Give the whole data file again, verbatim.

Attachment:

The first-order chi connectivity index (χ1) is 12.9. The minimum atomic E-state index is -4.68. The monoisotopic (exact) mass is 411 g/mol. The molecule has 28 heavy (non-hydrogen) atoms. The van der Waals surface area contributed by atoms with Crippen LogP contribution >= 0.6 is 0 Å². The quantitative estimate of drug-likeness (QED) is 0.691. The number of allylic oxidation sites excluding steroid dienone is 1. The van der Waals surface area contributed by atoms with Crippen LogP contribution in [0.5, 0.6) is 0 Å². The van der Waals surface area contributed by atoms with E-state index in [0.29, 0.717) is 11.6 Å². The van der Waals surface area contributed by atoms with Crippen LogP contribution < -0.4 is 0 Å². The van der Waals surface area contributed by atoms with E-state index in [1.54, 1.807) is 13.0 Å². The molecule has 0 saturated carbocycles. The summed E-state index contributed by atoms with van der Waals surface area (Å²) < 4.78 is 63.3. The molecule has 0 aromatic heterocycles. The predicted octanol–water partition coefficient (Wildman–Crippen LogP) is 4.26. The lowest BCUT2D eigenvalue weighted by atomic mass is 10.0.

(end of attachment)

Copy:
The first-order chi connectivity index (χ1) is 12.9. The minimum atomic E-state index is -4.68. The monoisotopic (exact) mass is 411 g/mol. The molecule has 28 heavy (non-hydrogen) atoms. The van der Waals surface area contributed by atoms with Crippen LogP contribution >= 0.6 is 0 Å². The quantitative estimate of drug-likeness (QED) is 0.691. The number of allylic oxidation sites excluding steroid dienone is 1. The van der Waals surface area contributed by atoms with Crippen LogP contribution in [0.5, 0.6) is 0 Å². The van der Waals surface area contributed by atoms with E-state index in [0.29, 0.717) is 11.6 Å². The van der Waals surface area contributed by atoms with Crippen LogP contribution < -0.4 is 0 Å². The van der Waals surface area contributed by atoms with E-state index in [1.54, 1.807) is 13.0 Å². The molecule has 0 saturated carbocycles. The summed E-state index contributed by atoms with van der Waals surface area (Å²) < 4.78 is 63.3. The molecule has 0 aromatic heterocycles. The predicted octanol–water partition coefficient (Wildman–Crippen LogP) is 4.26. The lowest BCUT2D eigenvalue weighted by atomic mass is 10.0.